Have you ever looked at a wealthy person and wondered just how they did it? Were they lucky, crooked or hardworking? Are they just like the rest of us, or did something set them apart? And are they happy?
Well, a series of interviews with high net-worth individuals have suggested that there is a difference in how the rich think about money compared to more normal earners.
So how do rich people think? We’ve been looking at some of the theories.
They think wealth is a right
Steve Siebold spent decades interviewing millionaires and trying to work out what made them different to everybody else, before publishing the findings in a book ‘How Rich People Think’. In fact, he claims he is now rich himself as a result of what he learned.
According to Siebold, the wealthy believe they have a right to be rich as long as they are able to create value for others. That compares to the average earners, who believe that being rich is a privilege that only a lucky few achieve.
“This distinction in thinking leads the middle class to the lottery and the world class to work…” he argues. “With this mind-set, is it any mystery why this tiny fraction of the population owns the bulk of the world’s wealth?”
They think poverty, not money, is the root of all evil
Siebold found that the average earner views wealth with suspicion and believes that money can cause problems and unhappiness. Yet the mind-set of the rich person is to fear poverty, knowing that “while having money doesn’t guarantee happiness, it does make your life easier and more enjoyable”.
He also found that average earners often thought of rich people as crooks, whereas the wealthy viewed themselves as ambitious.
They focus on earning
The wealthy are fixated on earning money rather than penny pinching.
He argues: “The masses are so focused on clipping coupons and living frugally that they miss major opportunities. Even in the midst of a cash flow crisis, the rich reject the nickel and dime thinking of the masses.”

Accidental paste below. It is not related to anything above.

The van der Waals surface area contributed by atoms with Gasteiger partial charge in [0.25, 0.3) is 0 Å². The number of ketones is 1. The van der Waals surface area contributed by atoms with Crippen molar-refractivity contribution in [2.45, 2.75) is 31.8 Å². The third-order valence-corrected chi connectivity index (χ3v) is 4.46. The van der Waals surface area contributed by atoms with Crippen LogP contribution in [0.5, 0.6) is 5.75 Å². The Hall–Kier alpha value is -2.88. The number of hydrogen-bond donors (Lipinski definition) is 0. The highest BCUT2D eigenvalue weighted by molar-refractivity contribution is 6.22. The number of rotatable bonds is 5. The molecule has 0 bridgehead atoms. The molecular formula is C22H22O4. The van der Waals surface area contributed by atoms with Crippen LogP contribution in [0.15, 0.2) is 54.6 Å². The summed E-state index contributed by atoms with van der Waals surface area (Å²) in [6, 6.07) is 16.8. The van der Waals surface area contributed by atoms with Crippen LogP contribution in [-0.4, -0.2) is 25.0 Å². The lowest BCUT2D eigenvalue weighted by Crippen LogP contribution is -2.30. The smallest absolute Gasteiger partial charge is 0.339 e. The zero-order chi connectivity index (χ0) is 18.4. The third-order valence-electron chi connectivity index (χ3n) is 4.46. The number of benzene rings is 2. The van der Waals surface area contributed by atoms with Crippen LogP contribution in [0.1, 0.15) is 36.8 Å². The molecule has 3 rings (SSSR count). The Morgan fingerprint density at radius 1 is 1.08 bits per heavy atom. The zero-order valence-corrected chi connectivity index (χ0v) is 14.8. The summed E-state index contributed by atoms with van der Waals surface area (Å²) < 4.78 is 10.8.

According to Siebold, it’s important to assess whether you’re focused more on saving pennies or building an empire. No points for guessing which is the mind-set that will make you millions.
They don’t worry about keeping up with The Joneses
In The Millionaire Next Door, American researchers Thomas Stanley and William Danko interviewed and polled more than 500 US millionaires and found that a significant number lived well below their means.
Remarkably, there were three times as many millionaires living in homes worth under $300,000 as there were living in homes worth over a million dollars.
Dr Stanley explains: “The advertising industry and Hollywood have done a wonderful job conditioning us to believe that wealth and hyperconsumption go hand in hand. Yet… the large majority of the rich live well below their means.”
They believe that financial independence matters more than status
Perhaps one of the reasons that the wealthy don’t live above their means is that they are more concerned with remaining financially independent, according to Stanley and Danko.
They claim that the rich believe financial independence is more important than displaying high social status, so they drive old cars and live in smaller houses rather than stretch themselves to a point where they risk losing that independence.
They are committed to being rich
Whereas poorer people would like to be rich, rich people are committed to attaining and retaining wealth. That’s the conclusion of T. Harv Eker, best-selling author of ‘Secrets of the Millionaire Mind’.
He argues that normal people may say they would like to be wealthy, but they also make excuses as to why they won’t be. For example, they may want to be rich but worry that they’d have to sacrifice too much family and social time in order to achieve it.
Meanwhile, the rich are simply focused on the goal of attaining the outcome they most want. Eker explains: “Rich people are totally clear that they want wealth. They are unwavering in their desire. They are fully committed to wealth. As long as it’s legal, moral and ethical, they will do whatever it takes.”
Admittedly, his book encourages readers to touch their foreheads and chant ‘I have a millionaire mind’, but maybe that works for some people.
But does it make them happy?
Of course, money is not everything in life – family, friends and social wealth is what really matters to most of us. So would thinking and managing your money like a millionaire make you happier as well as wealthier?
Well, money may not buy happiness, but those millionaires living within their means have certainly found some inner peace. In their research for ‘The Millionaire Next Door’, Stanley and Danko found that 90% of millionaires living in homes valued at less than $300,000 describe themselves as being “extremely satisfied with life”.
If you agree that money can’t buy happiness, then this sunny outlook must be the result of living so comfortably within their means. Perhaps that’s the millionaires’ secret we should all try to adopt.
What do you think? Are millionaires lucky or clever? Could anyone make a fortune? Have your say using the comments below.